wendy's and cicis pizza breaches Another day, another credit card breach — or so it might seem. After several years of nonstop breaches in the news, it has become far more interesting for most consumers to observe the response time and method of dealing with a breach. While the world has moved on to focusing on the threats posed by ransomware, old-fashioned credit card breaches still pose a problem to retailers and businesses that are not equipped to accept chip cards. Here are the details on two recent data breaches you should know about.

Cicis Pizza breach affects 130+ locations

Pizza lovers who have visited a Cicis Pizza restaurant location in the past year should be aware of a recent confirmation of a credit card breach at multiple locations across the U.S. Following reports in March 2016 from several restaurants that the point-of-sale (POS) systems weren’t working correctly, malware was discovered installed on some systems. A full forensic investigation with the help of a third-party security firm uncovered which stores were affected and eliminated the threat via a store-by-store effort. According to Cicis Pizza, the only customer data compromised in this breach was payment card information. While the majority of incidents are thought to have occurred between March and July 2016, a small percentage of identified breaches dated back to 2015, affecting more than 130 locations total. If you are concerned you might have been exposed, you can check this list on the Cicis Pizza website to see if a restaurant you visited was impacted.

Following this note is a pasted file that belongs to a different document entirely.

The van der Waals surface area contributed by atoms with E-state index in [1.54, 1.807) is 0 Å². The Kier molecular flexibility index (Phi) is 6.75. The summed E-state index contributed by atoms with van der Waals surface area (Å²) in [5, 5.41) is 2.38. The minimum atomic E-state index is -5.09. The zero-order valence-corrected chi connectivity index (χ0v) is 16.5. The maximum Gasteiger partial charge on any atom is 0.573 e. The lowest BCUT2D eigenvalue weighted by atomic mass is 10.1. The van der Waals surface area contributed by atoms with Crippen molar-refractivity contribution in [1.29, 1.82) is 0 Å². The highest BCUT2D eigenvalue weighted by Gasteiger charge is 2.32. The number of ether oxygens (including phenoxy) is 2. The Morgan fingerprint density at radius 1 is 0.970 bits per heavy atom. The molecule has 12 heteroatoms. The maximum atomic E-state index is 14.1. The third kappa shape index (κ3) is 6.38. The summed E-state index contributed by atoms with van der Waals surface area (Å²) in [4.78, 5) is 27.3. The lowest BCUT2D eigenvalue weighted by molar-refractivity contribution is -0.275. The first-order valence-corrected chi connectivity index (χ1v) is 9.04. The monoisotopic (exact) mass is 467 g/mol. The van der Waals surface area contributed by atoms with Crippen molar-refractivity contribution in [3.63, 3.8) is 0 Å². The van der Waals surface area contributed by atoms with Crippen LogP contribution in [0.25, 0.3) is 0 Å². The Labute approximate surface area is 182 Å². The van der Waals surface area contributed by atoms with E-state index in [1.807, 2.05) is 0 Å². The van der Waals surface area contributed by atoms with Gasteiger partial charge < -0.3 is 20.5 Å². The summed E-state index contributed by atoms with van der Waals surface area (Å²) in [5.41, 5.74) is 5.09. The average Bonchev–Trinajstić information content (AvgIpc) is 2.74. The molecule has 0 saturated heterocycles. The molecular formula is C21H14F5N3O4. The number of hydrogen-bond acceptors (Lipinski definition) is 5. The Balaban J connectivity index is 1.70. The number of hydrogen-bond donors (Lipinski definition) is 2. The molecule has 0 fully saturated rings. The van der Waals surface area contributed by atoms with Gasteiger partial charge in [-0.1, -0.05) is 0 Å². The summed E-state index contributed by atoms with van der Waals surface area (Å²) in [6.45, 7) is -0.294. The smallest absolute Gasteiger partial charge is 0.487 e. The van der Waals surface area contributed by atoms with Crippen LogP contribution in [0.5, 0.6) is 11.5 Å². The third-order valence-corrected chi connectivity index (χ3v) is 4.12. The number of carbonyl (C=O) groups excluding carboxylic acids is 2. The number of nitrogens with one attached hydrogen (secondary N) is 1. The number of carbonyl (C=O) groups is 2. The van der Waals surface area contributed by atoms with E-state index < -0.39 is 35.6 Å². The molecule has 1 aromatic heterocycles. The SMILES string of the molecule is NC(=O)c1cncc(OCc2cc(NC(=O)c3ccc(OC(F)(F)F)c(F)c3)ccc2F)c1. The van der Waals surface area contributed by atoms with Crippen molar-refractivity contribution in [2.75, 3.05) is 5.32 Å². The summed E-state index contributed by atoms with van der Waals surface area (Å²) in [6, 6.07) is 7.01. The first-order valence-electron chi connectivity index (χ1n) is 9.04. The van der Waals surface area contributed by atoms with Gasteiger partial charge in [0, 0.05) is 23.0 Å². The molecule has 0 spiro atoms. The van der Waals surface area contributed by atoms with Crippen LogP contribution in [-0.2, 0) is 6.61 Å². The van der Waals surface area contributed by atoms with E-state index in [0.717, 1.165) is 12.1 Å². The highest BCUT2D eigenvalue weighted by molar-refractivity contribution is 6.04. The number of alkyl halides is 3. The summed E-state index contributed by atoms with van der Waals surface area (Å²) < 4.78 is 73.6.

Wendy’s breach numbers triple what was initially reported

While Cicis Pizza moved quickly to investigate and eliminate the problem, officially notifying its customers on the same day it received the full report from its security firm, Wendy’s has handled its own credit card breach with far less urgency. This is a breach we have reported on more than once already, as initially the fast food chain reported that only 300 or so of its locations were affected. That has been updated to more than 1,000 restaurant locations, and you can check to see if the Wendy’s location you frequent was part of the breach by visiting this page. Although the breach began in the fall of 2015, it wasn’t uncovered until the end of January 2016, and in May the company said only 5% of its stores (or around 300) were impacted. However, a statement released last month indicated that customer card data was breached and the numbers were much higher, which has been confirmed.

What can consumers do to protect themselves?

It can be frustrating when a store or restaurant is rumored to have been compromised in a data breach because the rate of disclosure when it comes to which exact locations were impacted can be slow. As a consumer, the best way to protect yourself is to continuously monitor your bank and credit card statements for unusual activity. You might also consider signing up for a credit and identity theft monitoring service, which not only monitor the Internet black market (or dark web) for your personal information as well as check your credit reports for new or changed activity, but also assist you in the recovery process should you become a victim of identity theft. Finally, if you must use a payment card when you’re out and about, prioritize your credit card over your debit card — fraudulent charges on a credit card are much easier to deal with on the consumer’s end than a drained bank account. Also, credit cards offer more fraud protection in terms of liability than debit cards do, as detailed by the FTC.

To learn more about protecting yourself from data breaches and keeping your identity safe, follow our identity theft protection blog.